My 86-year-old mom has a boyfriend. Oh, sure, lots of seniors have second- or third-life relationships — but maybe not when they live in assisted living and have Alzheimer's dementia and a 91-year-old boyfriend who has dementia, too.
Let's just say it makes for an interesting Sunday-afternoon visit.
At first, I balked at the situation, and the director of the facility and I had a few conversations about steering the two in different directions. My mom, an ambassador who welcomes others at her assisted living residence, had been assigned to greet him and show him the ropes.
When she tells the story of how they met [repeatedly], she says she looked at the information sheet describing the new resident and embarrassingly said, “Oh, it's a man."
He turned out to be a 91-year-old with dementia rivaling hers, and a stage-5-level clinger, as the millennials might call him. Needless to say, he has not left her side, and staff members note that he gets upset when he can't locate her.
For my mom's part, I know she was flattered, maybe a little lonely. The BFF she made when she first moved to assisted living, with whom she giggled like a schoolgirl, got promoted to the memory-care side of the facility not long after they became friends. Mom visits her there daily, now with the boyfriend in tow. But it isn't the same.
I run the fine line between making conversation — asking him questions about himself — and not pushing too hard, since he can't come up with many of the answers. Where's he from? How many siblings did he grow up with? Does he have grandchildren? The answers are guesses at best, spoken in halting speech. I nod, smile a lot and say things like, “That's OK,” when he can't produce an answer, and “That's great,” when he comes up with a sister's name or a funny childhood story.
This part is a lot like my mom.
One Sunday I came with pictures of her first great-grandchild, born a week before, and though she oohed and aahed at the photos and asked several times what his full name was and how old he was now, I got the feeling she hadn't really remembered. She just played along. She does that a lot now.
In fact, on the day her great-grandchild was scheduled to be born via planned C-section, I called her that morning to tell her that I was going to the hospital and would call her that afternoon with the details. She wrote herself a sticky note and left it on her table. In her effort to try to remember things, she writes notes, which are stacked on every flat surface and drawer in her apartment. The same way I found them at the end, when she lived in her own home. The written reminders no longer help.
Around 2 that afternoon I called the front desk of her assisted living facility. She came to the phone, and I told her all the details, including the baby's name and weight, and that everyone was well.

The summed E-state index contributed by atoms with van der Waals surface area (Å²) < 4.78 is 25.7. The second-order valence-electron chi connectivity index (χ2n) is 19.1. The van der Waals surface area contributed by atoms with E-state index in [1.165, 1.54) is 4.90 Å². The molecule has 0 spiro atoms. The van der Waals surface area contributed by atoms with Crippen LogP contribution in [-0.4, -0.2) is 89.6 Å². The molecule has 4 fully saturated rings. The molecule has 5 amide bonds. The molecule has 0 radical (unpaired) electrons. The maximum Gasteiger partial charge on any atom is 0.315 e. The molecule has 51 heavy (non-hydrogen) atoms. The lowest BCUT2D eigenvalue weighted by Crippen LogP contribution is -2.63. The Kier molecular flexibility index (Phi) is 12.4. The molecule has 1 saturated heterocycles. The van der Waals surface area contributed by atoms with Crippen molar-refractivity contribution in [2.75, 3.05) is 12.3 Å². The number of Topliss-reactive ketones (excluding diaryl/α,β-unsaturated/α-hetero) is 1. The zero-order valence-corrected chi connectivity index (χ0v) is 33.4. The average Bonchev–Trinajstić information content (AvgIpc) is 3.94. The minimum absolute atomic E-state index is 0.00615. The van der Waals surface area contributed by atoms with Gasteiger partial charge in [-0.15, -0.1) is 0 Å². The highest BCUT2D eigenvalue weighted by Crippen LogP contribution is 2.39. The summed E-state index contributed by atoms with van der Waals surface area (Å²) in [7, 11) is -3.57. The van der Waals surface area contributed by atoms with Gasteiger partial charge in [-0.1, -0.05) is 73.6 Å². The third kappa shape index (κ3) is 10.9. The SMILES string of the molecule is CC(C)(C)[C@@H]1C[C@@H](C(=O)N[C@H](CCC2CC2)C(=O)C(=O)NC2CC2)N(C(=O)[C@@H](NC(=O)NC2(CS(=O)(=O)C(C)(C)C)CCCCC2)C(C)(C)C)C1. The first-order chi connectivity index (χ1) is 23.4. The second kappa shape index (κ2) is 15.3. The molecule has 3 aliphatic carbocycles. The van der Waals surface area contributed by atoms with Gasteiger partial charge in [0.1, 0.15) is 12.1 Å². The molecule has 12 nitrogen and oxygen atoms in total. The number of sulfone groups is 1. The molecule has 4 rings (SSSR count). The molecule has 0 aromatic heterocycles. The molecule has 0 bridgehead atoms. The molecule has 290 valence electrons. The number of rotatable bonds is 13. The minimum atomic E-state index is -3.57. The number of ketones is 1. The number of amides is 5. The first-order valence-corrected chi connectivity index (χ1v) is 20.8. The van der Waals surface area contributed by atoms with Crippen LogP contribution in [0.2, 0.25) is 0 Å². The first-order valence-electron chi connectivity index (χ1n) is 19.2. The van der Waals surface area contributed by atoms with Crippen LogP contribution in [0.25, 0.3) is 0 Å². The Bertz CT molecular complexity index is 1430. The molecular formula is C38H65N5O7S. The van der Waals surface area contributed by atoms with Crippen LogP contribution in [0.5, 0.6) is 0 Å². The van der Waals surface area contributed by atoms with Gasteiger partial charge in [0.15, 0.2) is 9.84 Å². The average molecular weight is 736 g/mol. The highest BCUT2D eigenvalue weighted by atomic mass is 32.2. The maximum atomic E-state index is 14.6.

But at 9 that evening, my phone rang. Mom had read her sticky note and was wondering if there was news of the baby.
Not this, too, I thought to myself.
“Yes, I talked to you this afternoon. He was born at noon and weighed 8 pounds 8 ounces.”
But clearly nothing registered.
"Oh, I talked to you then? Oh, I can't believe I forgot that."
Me too, I thought.
But that's how it is now. I'm getting used to it. I'm trying to learn that the fewer the details, the better. I blew this one. I should have just called once. No need for notes, double calls, confusion. I can't share things the way I would have before the diagnosis.
I can't really make plans with my mom anymore, either — I just show up now. If I call at 9 to tell her I'll be there at 10, she forgets.
And now she and her male companion are a duo. Steering them in different directions didn't work. And visiting her means finding them in one of a number of places: on the porch, in one of their apartments, in the dining room, at the in-house movie theater. Having a private conversation is out, and asking her to go anywhere — shopping, lunch, for ice cream — brings the inevitable, “Can he come?"
When I told her I was taking her to visit the baby during the holidays, she asked if we could bring him along.
“No, we can't take him out of town,” I told Mom. “Plus, his family will come see him.” I'm thankful she is still reasonable.
"Oh, yeah, OK,” she said.
Her phone was blinking messages when I was there last. She doesn't seem concerned with checking it much anymore. If I need to reach her, I call early morning, before she heads out with her beau. They walk around the building on the path, eat every meal together, visit her friend in the memory unit, do activities and hold hands on field trips. She plays piano for the other residents, and he turns the pages of her music. She sometimes watches him shoot pool.
They're endlessly huddled together, to the exclusion of most others. She doesn't talk to many of other residents now. Previously, she was way more outgoing. She used to carry around a water bottle to ensure she drank enough. Now she drinks endless coffee out of carry-out cups that he gets for them. She's lost the water bottle.
Mom rarely calls. She's not lonely or bored, though I never really thought she was before she met him.
There are definite downsides for me. But overall, she seems happy. And though she's loved a couple of men in her lifetime, I'm not sure she ever had a great love. I suppose this could be it.
Maybe this love at the end of life will be something sweet, deserved, savored. I wouldn't want to deny my mom that.
Before long, she'll get her own promotion to the memory-care section, when she's unable to live with assistance. Instead of an apartment, it's a room; instead of some freedom, it's a locked wing. I imagine that whoever goes first will visit the other there daily. Or maybe they'll both be ready at the same time.
I try to remind myself that this is a good thing, and though this last period of time with her isn't at all how I envisioned it, maybe making these final memories with her boyfriend is how she pictured her last phase of life.